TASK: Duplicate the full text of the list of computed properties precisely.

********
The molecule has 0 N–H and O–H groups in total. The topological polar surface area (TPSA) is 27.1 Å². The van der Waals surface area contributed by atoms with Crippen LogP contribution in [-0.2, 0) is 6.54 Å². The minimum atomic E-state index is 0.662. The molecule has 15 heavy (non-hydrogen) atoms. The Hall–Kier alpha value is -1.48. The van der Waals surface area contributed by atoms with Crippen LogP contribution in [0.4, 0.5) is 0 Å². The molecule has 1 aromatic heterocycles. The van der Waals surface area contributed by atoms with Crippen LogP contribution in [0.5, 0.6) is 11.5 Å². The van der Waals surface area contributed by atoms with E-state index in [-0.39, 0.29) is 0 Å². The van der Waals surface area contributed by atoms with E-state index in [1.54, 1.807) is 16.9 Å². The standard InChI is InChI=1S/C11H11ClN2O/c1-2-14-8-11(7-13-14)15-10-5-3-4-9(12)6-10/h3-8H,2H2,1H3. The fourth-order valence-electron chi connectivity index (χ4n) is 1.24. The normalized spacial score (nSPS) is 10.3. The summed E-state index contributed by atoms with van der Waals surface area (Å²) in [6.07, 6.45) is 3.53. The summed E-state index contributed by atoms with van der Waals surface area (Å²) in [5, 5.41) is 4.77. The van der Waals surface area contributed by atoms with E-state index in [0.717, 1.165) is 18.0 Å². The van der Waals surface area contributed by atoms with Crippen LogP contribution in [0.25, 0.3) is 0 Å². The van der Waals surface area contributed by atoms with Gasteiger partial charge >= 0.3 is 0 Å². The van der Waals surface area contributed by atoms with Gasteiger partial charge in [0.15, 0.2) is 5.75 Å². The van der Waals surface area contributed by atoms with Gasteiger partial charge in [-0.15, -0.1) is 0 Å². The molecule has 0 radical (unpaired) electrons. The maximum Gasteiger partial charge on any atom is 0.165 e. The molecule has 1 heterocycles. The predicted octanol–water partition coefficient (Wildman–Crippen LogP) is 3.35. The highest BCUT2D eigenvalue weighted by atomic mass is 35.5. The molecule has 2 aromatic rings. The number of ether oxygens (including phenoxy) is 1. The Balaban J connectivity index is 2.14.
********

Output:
The molecule has 0 N–H and O–H groups in total. The topological polar surface area (TPSA) is 27.1 Å². The van der Waals surface area contributed by atoms with Crippen LogP contribution in [-0.2, 0) is 6.54 Å². The minimum atomic E-state index is 0.662. The molecule has 15 heavy (non-hydrogen) atoms. The Hall–Kier alpha value is -1.48. The van der Waals surface area contributed by atoms with Crippen LogP contribution in [0.4, 0.5) is 0 Å². The molecule has 1 aromatic heterocycles. The van der Waals surface area contributed by atoms with Crippen LogP contribution in [0.5, 0.6) is 11.5 Å². The van der Waals surface area contributed by atoms with E-state index in [-0.39, 0.29) is 0 Å². The van der Waals surface area contributed by atoms with E-state index in [1.54, 1.807) is 16.9 Å². The standard InChI is InChI=1S/C11H11ClN2O/c1-2-14-8-11(7-13-14)15-10-5-3-4-9(12)6-10/h3-8H,2H2,1H3. The fourth-order valence-electron chi connectivity index (χ4n) is 1.24. The normalized spacial score (nSPS) is 10.3. The summed E-state index contributed by atoms with van der Waals surface area (Å²) in [6.07, 6.45) is 3.53. The summed E-state index contributed by atoms with van der Waals surface area (Å²) in [5, 5.41) is 4.77. The van der Waals surface area contributed by atoms with E-state index in [0.717, 1.165) is 18.0 Å². The van der Waals surface area contributed by atoms with Crippen LogP contribution in [0.25, 0.3) is 0 Å². The van der Waals surface area contributed by atoms with Gasteiger partial charge >= 0.3 is 0 Å². The van der Waals surface area contributed by atoms with Gasteiger partial charge in [0.15, 0.2) is 5.75 Å². The van der Waals surface area contributed by atoms with Gasteiger partial charge in [-0.15, -0.1) is 0 Å². The molecule has 0 radical (unpaired) electrons. The maximum Gasteiger partial charge on any atom is 0.165 e. The molecule has 1 heterocycles. The predicted octanol–water partition coefficient (Wildman–Crippen LogP) is 3.35. The highest BCUT2D eigenvalue weighted by atomic mass is 35.5. The molecule has 2 aromatic rings. The number of ether oxygens (including phenoxy) is 1. The Balaban J connectivity index is 2.14.